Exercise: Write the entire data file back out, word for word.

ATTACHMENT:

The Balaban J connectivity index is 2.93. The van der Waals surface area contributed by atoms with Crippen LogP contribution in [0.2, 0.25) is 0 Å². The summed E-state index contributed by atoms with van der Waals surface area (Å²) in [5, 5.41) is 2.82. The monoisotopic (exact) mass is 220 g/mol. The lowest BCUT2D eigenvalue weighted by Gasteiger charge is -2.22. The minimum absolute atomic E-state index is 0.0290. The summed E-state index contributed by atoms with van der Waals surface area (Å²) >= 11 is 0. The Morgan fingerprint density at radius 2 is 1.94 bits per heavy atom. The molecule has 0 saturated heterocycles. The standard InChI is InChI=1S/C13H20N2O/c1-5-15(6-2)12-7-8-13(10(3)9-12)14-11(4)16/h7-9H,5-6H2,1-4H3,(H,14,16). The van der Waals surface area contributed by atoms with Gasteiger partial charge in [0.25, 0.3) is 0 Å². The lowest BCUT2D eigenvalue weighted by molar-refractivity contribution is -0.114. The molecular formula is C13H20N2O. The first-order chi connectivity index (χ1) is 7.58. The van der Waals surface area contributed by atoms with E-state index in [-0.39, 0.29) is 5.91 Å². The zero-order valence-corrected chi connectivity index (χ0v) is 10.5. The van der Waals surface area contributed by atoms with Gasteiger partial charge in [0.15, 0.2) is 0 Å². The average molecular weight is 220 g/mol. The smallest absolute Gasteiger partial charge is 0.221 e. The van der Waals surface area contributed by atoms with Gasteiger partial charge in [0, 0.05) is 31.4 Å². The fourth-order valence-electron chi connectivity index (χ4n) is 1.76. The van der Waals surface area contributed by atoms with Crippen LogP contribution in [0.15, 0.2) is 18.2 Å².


The Balaban J connectivity index is 2.93. The van der Waals surface area contributed by atoms with Crippen LogP contribution in [0.2, 0.25) is 0 Å². The summed E-state index contributed by atoms with van der Waals surface area (Å²) in [5, 5.41) is 2.82. The monoisotopic (exact) mass is 220 g/mol. The lowest BCUT2D eigenvalue weighted by Gasteiger charge is -2.22. The minimum absolute atomic E-state index is 0.0290. The summed E-state index contributed by atoms with van der Waals surface area (Å²) >= 11 is 0. The Morgan fingerprint density at radius 2 is 1.94 bits per heavy atom. The molecule has 0 saturated heterocycles. The standard InChI is InChI=1S/C13H20N2O/c1-5-15(6-2)12-7-8-13(10(3)9-12)14-11(4)16/h7-9H,5-6H2,1-4H3,(H,14,16). The van der Waals surface area contributed by atoms with Gasteiger partial charge in [0.25, 0.3) is 0 Å². The lowest BCUT2D eigenvalue weighted by molar-refractivity contribution is -0.114. The molecular formula is C13H20N2O. The first-order chi connectivity index (χ1) is 7.58. The van der Waals surface area contributed by atoms with E-state index in [-0.39, 0.29) is 5.91 Å². The zero-order valence-corrected chi connectivity index (χ0v) is 10.5. The van der Waals surface area contributed by atoms with Gasteiger partial charge in [0.15, 0.2) is 0 Å². The average molecular weight is 220 g/mol. The smallest absolute Gasteiger partial charge is 0.221 e. The van der Waals surface area contributed by atoms with Gasteiger partial charge in [0, 0.05) is 31.4 Å². The fourth-order valence-electron chi connectivity index (χ4n) is 1.76. The van der Waals surface area contributed by atoms with Crippen LogP contribution in [0.15, 0.2) is 18.2 Å².